1870 - 1956
Born Jeanne Caffier, in Candé (Anjou), Jeanne Rij-Rousseau became an
Important French cubist painter and philosopher. The last of seven children, she left her family at fourteen. In 1890, she arrived in Paris and became friends with leading artists, including Paul Signac and Edouard
She was initiated with painting by the ‘Nabis,’ a group of artists influenced by Gaugain. They developed a style characterized by flat areas of boldly juxtaposed but muted colors and heavily
outlined surface patterns. They were unified by the decorative character of their work and their dislike of impressionism. Paul Sérusier and Maurice Denis were the principal theorists of the group. Other members were
Édouard Vuillard, Pierre Bonnard, and Aristide Maillol. The group held its first exhibition in 1892. After a successful show in 1899, the group gradually disbanded.
The major text of Sérusier, on the
esthetics of Beuron, had a decisive influence on Rij-Rousseau, leading her toward cubism. She met Fernand Leger and collaborated with the literary review of the avant-garde as headed by Pierre Albert-Birot, and she
probably had the occasion to cross Picasso and Braque. Before she began work on a canvas, she followed a method of developing the complete scheme for each work, using scientific principles of color, light and geometry.
By the formula called vibrism, the artist halfway indicated an attempt between the synthetic cubism of pre-war period and rayonnism.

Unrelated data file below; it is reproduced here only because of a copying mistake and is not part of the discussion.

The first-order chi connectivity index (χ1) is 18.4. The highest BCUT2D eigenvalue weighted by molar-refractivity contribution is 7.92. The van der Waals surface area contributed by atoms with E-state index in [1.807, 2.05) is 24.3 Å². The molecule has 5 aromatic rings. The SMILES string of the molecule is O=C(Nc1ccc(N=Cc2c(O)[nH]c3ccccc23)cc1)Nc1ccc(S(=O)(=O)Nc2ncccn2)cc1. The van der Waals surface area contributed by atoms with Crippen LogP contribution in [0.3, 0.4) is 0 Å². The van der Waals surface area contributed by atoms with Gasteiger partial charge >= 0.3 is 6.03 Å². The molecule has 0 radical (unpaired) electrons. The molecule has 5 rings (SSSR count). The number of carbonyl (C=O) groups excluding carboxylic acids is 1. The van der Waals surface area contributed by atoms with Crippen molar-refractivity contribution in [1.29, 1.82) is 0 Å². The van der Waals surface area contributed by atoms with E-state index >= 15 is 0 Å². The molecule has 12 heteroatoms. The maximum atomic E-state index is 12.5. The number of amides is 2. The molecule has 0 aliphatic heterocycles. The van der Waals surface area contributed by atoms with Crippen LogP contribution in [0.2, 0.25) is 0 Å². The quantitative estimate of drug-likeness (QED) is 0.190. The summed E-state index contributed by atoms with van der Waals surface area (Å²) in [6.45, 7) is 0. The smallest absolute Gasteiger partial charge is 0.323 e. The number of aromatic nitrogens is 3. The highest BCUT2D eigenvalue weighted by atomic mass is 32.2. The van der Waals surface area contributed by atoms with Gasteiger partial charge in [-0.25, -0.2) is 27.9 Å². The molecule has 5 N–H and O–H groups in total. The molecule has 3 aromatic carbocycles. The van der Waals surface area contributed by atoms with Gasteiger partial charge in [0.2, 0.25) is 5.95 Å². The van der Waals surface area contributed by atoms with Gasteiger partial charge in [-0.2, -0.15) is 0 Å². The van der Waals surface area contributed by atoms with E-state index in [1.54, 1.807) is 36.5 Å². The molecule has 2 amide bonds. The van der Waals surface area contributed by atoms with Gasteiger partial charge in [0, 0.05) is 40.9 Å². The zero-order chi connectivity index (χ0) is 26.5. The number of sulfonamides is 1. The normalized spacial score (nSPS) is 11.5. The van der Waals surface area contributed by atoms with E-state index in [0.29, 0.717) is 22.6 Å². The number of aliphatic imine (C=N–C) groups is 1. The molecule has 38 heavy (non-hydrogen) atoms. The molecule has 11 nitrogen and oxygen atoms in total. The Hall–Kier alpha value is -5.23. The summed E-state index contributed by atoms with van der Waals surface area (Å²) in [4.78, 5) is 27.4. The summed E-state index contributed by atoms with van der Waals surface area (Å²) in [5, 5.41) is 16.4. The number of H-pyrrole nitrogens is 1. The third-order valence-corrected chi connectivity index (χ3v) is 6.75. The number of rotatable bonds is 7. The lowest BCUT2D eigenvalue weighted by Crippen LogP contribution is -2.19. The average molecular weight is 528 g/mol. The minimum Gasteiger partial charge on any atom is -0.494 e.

She married Rousseau, eighteen years her elder, in 1900. In 1913, she
spent three months in Céret with Juan Gris, with whom she had a life-long friendship. She also met Loiseau, a lawyer friendly with their circle of artists, at this time. In August 1914, Jeanne Rousseau organized a
significant exhibition of her works in Germany.
In full war, her husband died; and Rij-Rousseau started recording her memories after her second marriage: "All that was written before the death of my husband I
destroyed. They were the years of beginning, and there were too many emotive things then...” In 1917, Jeanne set out again to try to meet up with Juan Gris. Then, in 1918, Loiseau returned from war, and for Jeanne it
was the beginning of a love which can be traced in her writing and love-letters. Jeanne was around 50 years old when she married Loiseau.
Jeanne Rij-Rousseau considered herself more as a laborer than as a creator.
She wanted her ‘researches’ to achieve perfection, although she knew she wouldn’t succeed, which only made her more a more determined painter. The interest of her compositions lies in colors and shapes much more than in
Jeanne Rij-Rousseau wrote, at the end of her life, of the difficult years: “... I wanted a life of artist; I live it and how much painful, disappointing sometimes generally, that was until now
only hopes and then disappointments.... more and more I dream of good retirement, of the rest which I gained well, because if I did not sell anything, I worked well.” And she left the memory of an alleviated, and
original, but discrete and modest woman.